Yogi Bear creator Joe Barbera dies at 95
LOS ANGELES – Joe Barbera, half of the Hanna-Barbera animation team that produced such beloved cartoon characters as Tom and Jerry, Yogi Bear and the Flintstones, died Monday, a Warner Bros. spokesman said. He was 95.
Barbera died of natural causes at his home with his wife Sheila at his side, Warner Bros. spokesman Gary Miereanu said.
With his longtime partner, Bill Hanna, Barbera first found success creating the highly successful Tom and Jerry cartoons. The antics of the battling cat and mouse went on to win seven Academy Awards, more than any other series with the same characters.
The partners, who teamed up while working at MGM in the 1930s, then went on to a whole new realm of success in the 1960s with a witty series of animated TV comedies, including “The Flintstones,” “The Jetsons,” “Yogi Bear,” “Scooby-Doo” and “Huckleberry Hound and Friends.”
Their strengths melded perfectly, critic Leonard Maltin wrote in his book “Of Mice and Magic: A History of American Animated Cartoons.” Barbera brought the comic gags and skilled drawing, while Hanna brought warmth and a keen sense of timing.
“This writing-directing team may hold a record for producing consistently superior cartoons using the same characters year after year ó without a break or change in routine,” Maltin wrote.
Warner Bros. Chairman and CEO Barry Meyer called Hanna and Barbera’s characters “not only animated superstars, but also a very beloved part of American pop culture.”
The team’s cartoons spanned “the Stone Age to the Space Age and from primetime to Saturday mornings, syndication and cable,” Meyer said. “While he will be missed by his family and friends, (Barbera) will live on through his work.”
Hanna, who died in 2001, once said he was never a good artist but his partner could “capture mood and expression in a quick sketch better than anyone I’ve ever known.”
The two first teamed cat and mouse in the short “Puss Gets the Boot.” It earned an Academy Award nomination, and MGM let the pair keep experimenting until the full-fledged Tom and Jerry characters eventually were born.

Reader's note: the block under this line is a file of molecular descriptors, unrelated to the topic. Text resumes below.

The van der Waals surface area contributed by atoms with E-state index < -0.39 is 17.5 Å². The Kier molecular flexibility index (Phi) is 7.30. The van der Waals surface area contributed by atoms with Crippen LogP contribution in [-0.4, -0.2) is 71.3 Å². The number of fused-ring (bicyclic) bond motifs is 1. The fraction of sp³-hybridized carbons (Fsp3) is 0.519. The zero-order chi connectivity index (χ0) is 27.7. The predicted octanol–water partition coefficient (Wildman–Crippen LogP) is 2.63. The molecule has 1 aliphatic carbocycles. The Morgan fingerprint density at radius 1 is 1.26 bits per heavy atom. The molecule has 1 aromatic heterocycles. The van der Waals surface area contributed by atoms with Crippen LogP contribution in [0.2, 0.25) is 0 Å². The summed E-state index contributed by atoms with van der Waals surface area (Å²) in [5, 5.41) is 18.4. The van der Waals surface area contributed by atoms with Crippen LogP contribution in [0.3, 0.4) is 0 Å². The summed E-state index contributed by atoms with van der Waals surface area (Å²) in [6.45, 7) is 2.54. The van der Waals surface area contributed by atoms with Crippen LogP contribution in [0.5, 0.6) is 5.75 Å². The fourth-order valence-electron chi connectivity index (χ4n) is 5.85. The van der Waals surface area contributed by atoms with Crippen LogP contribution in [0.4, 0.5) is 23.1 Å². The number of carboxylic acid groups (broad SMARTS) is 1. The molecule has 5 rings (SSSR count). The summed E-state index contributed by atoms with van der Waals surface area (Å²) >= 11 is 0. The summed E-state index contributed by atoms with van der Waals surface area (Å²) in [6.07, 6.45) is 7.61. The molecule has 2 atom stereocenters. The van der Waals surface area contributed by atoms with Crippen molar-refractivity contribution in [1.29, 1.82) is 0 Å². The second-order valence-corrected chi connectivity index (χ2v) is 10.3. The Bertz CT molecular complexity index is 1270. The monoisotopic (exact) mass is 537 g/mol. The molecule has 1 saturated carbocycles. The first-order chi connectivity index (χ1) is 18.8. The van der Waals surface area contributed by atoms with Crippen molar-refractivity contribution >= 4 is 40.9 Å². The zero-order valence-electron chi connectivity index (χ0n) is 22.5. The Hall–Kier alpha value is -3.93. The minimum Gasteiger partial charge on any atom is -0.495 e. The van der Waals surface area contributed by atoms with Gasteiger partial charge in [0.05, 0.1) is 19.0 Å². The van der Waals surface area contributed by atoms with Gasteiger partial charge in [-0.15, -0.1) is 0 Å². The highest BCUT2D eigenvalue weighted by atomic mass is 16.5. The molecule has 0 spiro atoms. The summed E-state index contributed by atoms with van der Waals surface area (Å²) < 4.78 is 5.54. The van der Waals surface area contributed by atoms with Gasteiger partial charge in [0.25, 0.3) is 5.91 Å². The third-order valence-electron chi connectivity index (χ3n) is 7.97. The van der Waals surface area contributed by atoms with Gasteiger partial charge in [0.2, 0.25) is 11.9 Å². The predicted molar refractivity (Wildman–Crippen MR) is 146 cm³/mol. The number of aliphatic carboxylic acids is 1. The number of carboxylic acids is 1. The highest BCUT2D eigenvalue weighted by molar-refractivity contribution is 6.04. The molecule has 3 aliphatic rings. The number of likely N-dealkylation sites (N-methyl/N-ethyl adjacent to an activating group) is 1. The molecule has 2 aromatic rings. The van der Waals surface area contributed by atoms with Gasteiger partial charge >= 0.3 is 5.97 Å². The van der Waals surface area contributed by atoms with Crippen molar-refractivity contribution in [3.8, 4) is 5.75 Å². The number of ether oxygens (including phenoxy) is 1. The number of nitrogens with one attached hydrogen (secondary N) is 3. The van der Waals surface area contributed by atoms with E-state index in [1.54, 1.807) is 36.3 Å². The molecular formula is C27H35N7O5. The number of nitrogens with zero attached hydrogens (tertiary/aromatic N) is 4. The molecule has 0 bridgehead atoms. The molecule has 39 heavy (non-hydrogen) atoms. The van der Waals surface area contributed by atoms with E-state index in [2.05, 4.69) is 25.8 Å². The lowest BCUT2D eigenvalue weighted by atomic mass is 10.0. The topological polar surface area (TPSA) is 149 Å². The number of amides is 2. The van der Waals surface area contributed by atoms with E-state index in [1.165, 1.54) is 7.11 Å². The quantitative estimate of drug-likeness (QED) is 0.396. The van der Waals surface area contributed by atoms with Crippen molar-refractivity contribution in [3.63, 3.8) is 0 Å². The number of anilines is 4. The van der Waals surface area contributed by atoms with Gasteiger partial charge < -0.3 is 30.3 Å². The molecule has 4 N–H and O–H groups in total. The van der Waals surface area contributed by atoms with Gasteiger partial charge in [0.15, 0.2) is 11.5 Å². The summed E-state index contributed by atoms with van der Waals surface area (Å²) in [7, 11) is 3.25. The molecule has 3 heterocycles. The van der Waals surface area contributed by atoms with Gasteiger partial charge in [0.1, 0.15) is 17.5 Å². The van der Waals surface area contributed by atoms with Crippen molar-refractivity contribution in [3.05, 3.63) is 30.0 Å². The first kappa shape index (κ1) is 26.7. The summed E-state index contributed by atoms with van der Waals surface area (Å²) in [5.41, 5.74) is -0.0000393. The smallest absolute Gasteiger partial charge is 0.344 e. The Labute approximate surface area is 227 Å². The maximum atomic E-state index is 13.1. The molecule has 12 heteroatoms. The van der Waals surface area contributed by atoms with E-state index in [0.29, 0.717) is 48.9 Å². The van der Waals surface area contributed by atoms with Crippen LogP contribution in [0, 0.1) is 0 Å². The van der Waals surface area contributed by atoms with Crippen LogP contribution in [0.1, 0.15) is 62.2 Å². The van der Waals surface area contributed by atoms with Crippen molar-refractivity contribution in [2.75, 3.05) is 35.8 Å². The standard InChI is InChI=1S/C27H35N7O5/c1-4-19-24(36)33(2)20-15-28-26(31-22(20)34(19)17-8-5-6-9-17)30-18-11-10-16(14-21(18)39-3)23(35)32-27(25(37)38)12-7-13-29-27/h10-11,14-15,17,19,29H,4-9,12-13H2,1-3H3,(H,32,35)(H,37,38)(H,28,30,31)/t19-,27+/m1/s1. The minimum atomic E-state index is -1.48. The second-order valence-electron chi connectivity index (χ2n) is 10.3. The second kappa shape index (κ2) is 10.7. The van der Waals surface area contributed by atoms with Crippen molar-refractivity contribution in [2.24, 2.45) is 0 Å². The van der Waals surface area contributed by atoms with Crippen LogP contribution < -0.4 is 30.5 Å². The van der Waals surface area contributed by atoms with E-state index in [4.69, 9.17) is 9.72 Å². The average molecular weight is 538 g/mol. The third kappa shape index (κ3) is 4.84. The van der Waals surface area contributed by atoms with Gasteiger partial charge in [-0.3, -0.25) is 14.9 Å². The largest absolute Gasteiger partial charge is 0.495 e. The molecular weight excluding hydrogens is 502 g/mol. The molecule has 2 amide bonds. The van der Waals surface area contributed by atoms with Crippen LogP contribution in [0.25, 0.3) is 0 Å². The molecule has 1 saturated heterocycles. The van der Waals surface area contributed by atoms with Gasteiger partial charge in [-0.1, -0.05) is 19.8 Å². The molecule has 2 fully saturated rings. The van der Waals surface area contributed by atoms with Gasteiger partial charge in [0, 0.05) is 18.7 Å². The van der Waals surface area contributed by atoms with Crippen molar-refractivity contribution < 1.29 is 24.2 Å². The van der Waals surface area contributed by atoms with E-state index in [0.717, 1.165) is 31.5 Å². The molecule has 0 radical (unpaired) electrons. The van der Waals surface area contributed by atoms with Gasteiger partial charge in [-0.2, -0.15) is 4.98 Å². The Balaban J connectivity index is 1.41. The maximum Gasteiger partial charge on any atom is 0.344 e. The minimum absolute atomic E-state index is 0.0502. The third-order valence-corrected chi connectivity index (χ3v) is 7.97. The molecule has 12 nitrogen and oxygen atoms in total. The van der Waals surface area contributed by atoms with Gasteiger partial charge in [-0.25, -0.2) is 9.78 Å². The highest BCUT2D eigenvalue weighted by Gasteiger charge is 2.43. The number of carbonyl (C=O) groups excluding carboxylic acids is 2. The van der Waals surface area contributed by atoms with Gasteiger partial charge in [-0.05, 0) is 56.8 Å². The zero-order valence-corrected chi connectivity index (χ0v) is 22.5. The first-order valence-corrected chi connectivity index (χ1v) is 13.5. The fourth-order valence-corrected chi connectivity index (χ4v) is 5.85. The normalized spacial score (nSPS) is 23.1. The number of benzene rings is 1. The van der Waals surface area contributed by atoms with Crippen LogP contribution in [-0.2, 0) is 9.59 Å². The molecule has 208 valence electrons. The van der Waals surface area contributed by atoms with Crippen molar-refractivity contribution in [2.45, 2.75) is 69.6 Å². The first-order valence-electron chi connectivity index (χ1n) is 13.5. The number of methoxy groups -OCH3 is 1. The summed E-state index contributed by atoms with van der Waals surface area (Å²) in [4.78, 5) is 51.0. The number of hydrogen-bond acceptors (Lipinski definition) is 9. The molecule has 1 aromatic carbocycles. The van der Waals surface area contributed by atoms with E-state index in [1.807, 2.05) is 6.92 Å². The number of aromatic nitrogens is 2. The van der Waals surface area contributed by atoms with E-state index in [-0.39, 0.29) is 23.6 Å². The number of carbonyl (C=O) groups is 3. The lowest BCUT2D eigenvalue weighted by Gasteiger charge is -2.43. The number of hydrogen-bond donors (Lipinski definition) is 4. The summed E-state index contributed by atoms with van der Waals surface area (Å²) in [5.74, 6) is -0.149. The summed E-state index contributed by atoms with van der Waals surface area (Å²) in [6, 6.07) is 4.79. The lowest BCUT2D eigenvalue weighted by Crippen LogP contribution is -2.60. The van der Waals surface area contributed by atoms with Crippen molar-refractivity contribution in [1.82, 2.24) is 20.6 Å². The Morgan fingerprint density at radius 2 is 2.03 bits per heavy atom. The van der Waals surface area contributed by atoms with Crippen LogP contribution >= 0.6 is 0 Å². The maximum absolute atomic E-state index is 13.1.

Jerry was borrowed for the mostly live-action musical “Anchors Aweigh,” dancing with Gene Kelly in a scene that became a screen classic.
After MGM folded its animation department in the mid-1950s, Hanna and Barbera were forced to go into business for themselves. With television’s sharply lower budgets, their new cartoons put more stress on verbal wit rather than the detailed ó and expensive ó action featured in theatrical cartoons.
Like “The Simpsons” three decades later, “The Flintstones” found success in prime-time TV by not limiting its reach to children. The program, a parody of “The Honeymooners,” was among the 20 most popular shows on television during the 1960-61 season, and Fred’s shout of “yabba dabba doo!” entered the language.
The Jetsons, which debuted in 1962, were the futuristic mirror image of the Flintstones.
“It was a family comedy with everyday situations and problems that we window-dressed with gimmicks and inventions,” Barbera once said. “Our stories were such a contrast to many of the animated series that are straight destruction and blasting away for a solid half-hour.”
The show ran just one season on network TV but was often rerun, and the characters were revived in the 1980s in a syndicated show. Barbera said he liked the freedom syndication gave the producers, with none of the meddling from network executives.
“Today, Charlie Chaplin couldn’t get his material by a network,” he once said.
Even so, the influence of Hanna-Barbera was felt for decades. In 2002 and again in 2004, characters from the cartoon series “Scooby-Doo” were brought to the big screen in films that combined live actors and animation.
Hanna-Barbera, meanwhile, received eight Emmys, including the Governors Award of the Academy of Television Arts & Sciences in 1988.
“Joe Barbara was a passionate storyteller and a creative genius who, along with his late partner Bill Hanna, helped pioneer the world of animation,” said friend, colleague and Warner animation President Sander Schwartz. “Joe’s contributions to both the animation and television industries are without parallel ó he has been personally responsible for entertaining countless millions of viewers across the globe.”
Neither Hanna, born in 1910, nor Barbera, born in 1911, set out to be cartoonists. Barbera, who grew up in the New York City borough of Brooklyn, originally went into banking. Soon, however, he turned his doodles into magazine cartoons and then into a job as an animator.
Hanna, who had studied engineering and journalism, originally went into animation because he needed a job.
Although not the hit factory it was in the ’50s and ’60s, the Hanna-Barbera studio remained active through the years. It eventually became a subsidiary of Great American Communications Co., and in 1991 it was purchased by a partnership including Turner Broadcasting System, which used the studio’s library when it launched cable TV’s Cartoon Network in 1992. Turner is now part of Time Warner.
Funeral arrangements were pending, Miereanu said. In addition to his wife, the animator is survived by three children from a previous marriage, Jayne, Neal and Lynn.
Yogi Bear creator Joe Barbera dies at 95